A Tale of Two Coasts: Shane Farrell’s Research on Maine’s Changing Kelp Forests
By Attis Bielecki, ME EPSCoR Student Writer
Shane Farrell is a Ph.D student at the University of Maine focusing on kelp forest ecology. He is advised by Dr. Douglas Rasher, a Senior Research Scientist at Bigelow Laboratory for Ocean Sciences, and Dr. Damain Brady at the Darling Marine Center. Under the mentorship of Rasher, Farrell is studying how climate change is driving community shifts in kelp forests in the Gulf of Maine.
As Farrell explains, “The Gulf of Maine is warming about 98% faster than all the world’s oceans, and kelps are intolerant of warm water.” As a result, the waters in southern Maine are now too warm for kelp, and kelp forests have collapsed in this area.
In stark contrast, lush kelp forests remain common throughout the northern regions of Maine. . “It’s basically a tale of two coasts: in the south, a degraded kelp system that has had small red turf algae take over, versus in the north, a nice lush kelp forest that has been shown to harbor a lot of different animals,” explains Farrell.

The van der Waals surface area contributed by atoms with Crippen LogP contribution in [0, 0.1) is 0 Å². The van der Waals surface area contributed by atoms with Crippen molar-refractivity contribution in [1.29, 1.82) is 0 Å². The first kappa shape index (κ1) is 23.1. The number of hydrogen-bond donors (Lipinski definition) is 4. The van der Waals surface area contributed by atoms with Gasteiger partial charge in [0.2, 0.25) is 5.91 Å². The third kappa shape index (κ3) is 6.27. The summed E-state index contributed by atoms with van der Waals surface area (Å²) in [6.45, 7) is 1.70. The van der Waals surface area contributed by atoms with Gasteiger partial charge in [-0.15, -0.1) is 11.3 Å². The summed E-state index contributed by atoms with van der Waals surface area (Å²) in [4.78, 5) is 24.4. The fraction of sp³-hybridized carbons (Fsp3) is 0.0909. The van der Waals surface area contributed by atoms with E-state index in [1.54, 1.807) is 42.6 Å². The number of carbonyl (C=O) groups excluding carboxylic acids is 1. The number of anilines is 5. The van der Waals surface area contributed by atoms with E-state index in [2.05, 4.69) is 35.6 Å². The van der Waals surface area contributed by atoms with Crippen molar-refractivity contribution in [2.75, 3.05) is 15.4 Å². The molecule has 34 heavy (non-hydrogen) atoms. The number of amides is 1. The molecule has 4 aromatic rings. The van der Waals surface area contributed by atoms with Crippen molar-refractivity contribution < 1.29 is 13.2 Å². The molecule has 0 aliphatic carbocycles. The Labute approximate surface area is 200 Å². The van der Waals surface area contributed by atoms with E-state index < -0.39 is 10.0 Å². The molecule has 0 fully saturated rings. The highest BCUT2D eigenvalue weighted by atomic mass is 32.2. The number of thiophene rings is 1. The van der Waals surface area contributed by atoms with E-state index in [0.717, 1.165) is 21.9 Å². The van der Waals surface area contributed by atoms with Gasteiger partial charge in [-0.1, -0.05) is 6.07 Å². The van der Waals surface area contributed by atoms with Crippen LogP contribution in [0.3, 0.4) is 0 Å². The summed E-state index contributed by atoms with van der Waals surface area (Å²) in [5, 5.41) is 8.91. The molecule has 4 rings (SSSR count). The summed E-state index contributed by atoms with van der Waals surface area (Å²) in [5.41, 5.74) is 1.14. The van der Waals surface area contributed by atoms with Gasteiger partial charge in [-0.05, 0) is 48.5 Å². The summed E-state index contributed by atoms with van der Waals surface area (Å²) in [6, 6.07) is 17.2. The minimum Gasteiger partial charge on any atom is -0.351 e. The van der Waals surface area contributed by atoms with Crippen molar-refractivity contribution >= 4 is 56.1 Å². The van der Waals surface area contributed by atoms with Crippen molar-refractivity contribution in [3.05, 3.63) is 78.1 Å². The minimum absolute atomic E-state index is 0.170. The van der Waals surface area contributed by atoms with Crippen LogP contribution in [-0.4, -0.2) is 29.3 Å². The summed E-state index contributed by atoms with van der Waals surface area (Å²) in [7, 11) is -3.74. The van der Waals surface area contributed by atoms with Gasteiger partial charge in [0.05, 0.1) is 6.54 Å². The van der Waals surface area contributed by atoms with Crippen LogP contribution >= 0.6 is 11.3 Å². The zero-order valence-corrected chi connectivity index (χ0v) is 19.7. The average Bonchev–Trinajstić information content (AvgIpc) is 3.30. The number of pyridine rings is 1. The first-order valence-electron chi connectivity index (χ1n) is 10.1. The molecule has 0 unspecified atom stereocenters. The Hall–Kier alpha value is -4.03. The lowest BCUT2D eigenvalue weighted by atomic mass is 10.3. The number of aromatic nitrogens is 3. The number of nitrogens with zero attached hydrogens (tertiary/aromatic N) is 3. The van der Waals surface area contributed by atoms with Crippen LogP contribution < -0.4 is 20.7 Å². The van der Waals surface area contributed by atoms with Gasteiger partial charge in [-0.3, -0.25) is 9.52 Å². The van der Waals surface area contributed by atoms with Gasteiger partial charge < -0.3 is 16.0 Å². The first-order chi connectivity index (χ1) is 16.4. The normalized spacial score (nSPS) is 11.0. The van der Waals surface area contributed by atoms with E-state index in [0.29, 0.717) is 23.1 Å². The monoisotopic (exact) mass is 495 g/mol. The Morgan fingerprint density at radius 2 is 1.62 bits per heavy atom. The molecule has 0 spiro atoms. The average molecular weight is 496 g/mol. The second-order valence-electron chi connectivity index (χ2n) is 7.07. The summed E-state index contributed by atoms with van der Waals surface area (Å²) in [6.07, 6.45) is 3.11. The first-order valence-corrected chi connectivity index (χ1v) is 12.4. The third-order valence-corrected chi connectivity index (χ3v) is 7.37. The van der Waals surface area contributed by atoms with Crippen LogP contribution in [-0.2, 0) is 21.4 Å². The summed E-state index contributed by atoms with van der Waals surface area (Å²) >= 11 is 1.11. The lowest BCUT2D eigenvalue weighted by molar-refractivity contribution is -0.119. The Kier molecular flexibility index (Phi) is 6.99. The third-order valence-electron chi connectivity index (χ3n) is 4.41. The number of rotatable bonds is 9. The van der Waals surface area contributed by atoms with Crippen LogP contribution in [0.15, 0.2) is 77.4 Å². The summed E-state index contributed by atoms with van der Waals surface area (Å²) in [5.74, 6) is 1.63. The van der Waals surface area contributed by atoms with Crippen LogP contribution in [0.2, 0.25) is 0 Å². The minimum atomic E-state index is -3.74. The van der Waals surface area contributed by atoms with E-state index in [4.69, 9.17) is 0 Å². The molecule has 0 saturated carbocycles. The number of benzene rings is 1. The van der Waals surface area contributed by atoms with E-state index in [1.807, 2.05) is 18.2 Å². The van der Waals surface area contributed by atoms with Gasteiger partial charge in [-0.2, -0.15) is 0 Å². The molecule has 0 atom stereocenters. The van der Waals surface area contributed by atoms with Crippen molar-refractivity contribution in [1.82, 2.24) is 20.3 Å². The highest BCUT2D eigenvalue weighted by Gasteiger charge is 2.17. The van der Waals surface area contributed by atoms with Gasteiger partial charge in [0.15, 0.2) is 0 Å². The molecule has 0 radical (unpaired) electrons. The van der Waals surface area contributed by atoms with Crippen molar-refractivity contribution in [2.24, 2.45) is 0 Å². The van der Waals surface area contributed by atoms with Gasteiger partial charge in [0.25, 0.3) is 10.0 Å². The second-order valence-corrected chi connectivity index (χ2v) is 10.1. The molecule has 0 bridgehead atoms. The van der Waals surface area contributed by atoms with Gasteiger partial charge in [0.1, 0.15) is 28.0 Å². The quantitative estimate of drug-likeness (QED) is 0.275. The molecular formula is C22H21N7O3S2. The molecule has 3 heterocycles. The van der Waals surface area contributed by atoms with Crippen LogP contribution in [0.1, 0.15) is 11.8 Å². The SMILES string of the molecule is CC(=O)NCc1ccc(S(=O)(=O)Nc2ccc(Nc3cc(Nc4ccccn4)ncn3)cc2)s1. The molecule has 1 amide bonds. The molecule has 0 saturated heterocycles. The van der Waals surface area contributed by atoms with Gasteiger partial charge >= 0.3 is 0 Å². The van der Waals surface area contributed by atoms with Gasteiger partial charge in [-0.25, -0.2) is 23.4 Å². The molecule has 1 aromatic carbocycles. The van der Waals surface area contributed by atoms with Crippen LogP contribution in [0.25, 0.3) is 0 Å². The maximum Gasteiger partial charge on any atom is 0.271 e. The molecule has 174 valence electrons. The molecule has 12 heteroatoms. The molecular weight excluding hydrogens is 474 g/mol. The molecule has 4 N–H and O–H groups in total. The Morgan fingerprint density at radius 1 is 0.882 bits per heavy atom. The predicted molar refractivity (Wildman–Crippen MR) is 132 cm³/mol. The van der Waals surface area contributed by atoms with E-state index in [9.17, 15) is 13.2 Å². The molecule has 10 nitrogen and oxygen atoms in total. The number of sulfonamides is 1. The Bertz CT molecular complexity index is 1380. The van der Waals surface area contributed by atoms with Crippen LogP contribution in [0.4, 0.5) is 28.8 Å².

To document the arrival of new species and the loss of others, Farrell and other members of the Rasher Lab conduct visual surveys while on SCUBA. While underwater, they count and size fish, lobsters and crabs, as well as measure the abundance and composition of the algal community. As part of the Maine-eDNA program, the Rasher Lab has integrated eDNA analyses into their underwater research. Farrell points out that eDNA is used as a complementary approach that has proven to be useful in finding rare species that are harder to detect with traditional methods.
Farrell finds great enjoyment in this research, especially when it comes to diving. Farrell, Rasher, and others will begin diving again in March and finish in October, some 140 dives later. Farrell describes the diving experience, saying “It’s like you’re in a washing machine sometimes, but it’s always fun to see pollock swim by, or see crabs or lobsters.”
Farrell is excited to be a part of the Maine-eDNA project and to share his research which highlights how climate change is affecting kelp forests.